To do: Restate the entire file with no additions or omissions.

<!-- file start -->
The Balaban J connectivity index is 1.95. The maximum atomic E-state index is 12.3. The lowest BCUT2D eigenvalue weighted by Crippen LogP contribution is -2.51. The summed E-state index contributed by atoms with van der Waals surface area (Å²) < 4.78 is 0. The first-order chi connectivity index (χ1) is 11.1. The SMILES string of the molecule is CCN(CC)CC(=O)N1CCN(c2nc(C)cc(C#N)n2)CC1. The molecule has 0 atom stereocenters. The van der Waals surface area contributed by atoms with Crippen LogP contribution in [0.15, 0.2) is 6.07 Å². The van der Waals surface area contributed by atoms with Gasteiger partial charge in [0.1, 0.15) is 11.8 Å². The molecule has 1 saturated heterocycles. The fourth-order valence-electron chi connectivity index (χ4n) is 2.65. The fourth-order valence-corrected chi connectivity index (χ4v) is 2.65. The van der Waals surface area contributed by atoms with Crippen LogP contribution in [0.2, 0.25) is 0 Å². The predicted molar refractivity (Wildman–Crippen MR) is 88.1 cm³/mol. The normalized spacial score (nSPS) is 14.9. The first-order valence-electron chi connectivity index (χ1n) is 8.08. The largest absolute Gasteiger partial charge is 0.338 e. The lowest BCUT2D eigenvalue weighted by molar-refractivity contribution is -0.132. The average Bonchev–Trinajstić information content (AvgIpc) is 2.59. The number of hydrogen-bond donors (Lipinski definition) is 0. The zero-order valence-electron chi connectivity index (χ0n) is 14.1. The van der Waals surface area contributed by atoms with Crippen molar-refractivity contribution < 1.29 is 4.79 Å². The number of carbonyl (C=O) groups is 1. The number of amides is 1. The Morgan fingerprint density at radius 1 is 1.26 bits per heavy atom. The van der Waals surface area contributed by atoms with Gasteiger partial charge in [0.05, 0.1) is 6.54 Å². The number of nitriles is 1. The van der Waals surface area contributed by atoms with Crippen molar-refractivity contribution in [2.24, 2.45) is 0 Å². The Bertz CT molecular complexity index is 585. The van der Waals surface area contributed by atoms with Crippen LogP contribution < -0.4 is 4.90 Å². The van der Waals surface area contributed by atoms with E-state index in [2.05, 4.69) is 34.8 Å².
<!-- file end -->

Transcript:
The Balaban J connectivity index is 1.95. The maximum atomic E-state index is 12.3. The lowest BCUT2D eigenvalue weighted by Crippen LogP contribution is -2.51. The summed E-state index contributed by atoms with van der Waals surface area (Å²) < 4.78 is 0. The first-order chi connectivity index (χ1) is 11.1. The SMILES string of the molecule is CCN(CC)CC(=O)N1CCN(c2nc(C)cc(C#N)n2)CC1. The molecule has 0 atom stereocenters. The van der Waals surface area contributed by atoms with Crippen LogP contribution in [0.15, 0.2) is 6.07 Å². The van der Waals surface area contributed by atoms with Gasteiger partial charge in [0.1, 0.15) is 11.8 Å². The molecule has 1 saturated heterocycles. The fourth-order valence-electron chi connectivity index (χ4n) is 2.65. The fourth-order valence-corrected chi connectivity index (χ4v) is 2.65. The van der Waals surface area contributed by atoms with Crippen LogP contribution in [0.2, 0.25) is 0 Å². The predicted molar refractivity (Wildman–Crippen MR) is 88.1 cm³/mol. The normalized spacial score (nSPS) is 14.9. The first-order valence-electron chi connectivity index (χ1n) is 8.08. The largest absolute Gasteiger partial charge is 0.338 e. The lowest BCUT2D eigenvalue weighted by molar-refractivity contribution is -0.132. The average Bonchev–Trinajstić information content (AvgIpc) is 2.59. The number of hydrogen-bond donors (Lipinski definition) is 0. The zero-order valence-electron chi connectivity index (χ0n) is 14.1. The van der Waals surface area contributed by atoms with Crippen molar-refractivity contribution < 1.29 is 4.79 Å². The number of carbonyl (C=O) groups is 1. The number of amides is 1. The Morgan fingerprint density at radius 1 is 1.26 bits per heavy atom. The van der Waals surface area contributed by atoms with Gasteiger partial charge in [0.05, 0.1) is 6.54 Å². The number of nitriles is 1. The van der Waals surface area contributed by atoms with Crippen molar-refractivity contribution in [2.24, 2.45) is 0 Å². The Bertz CT molecular complexity index is 585. The van der Waals surface area contributed by atoms with Crippen LogP contribution < -0.4 is 4.90 Å². The van der Waals surface area contributed by atoms with E-state index in [2.05, 4.69) is 34.8 Å².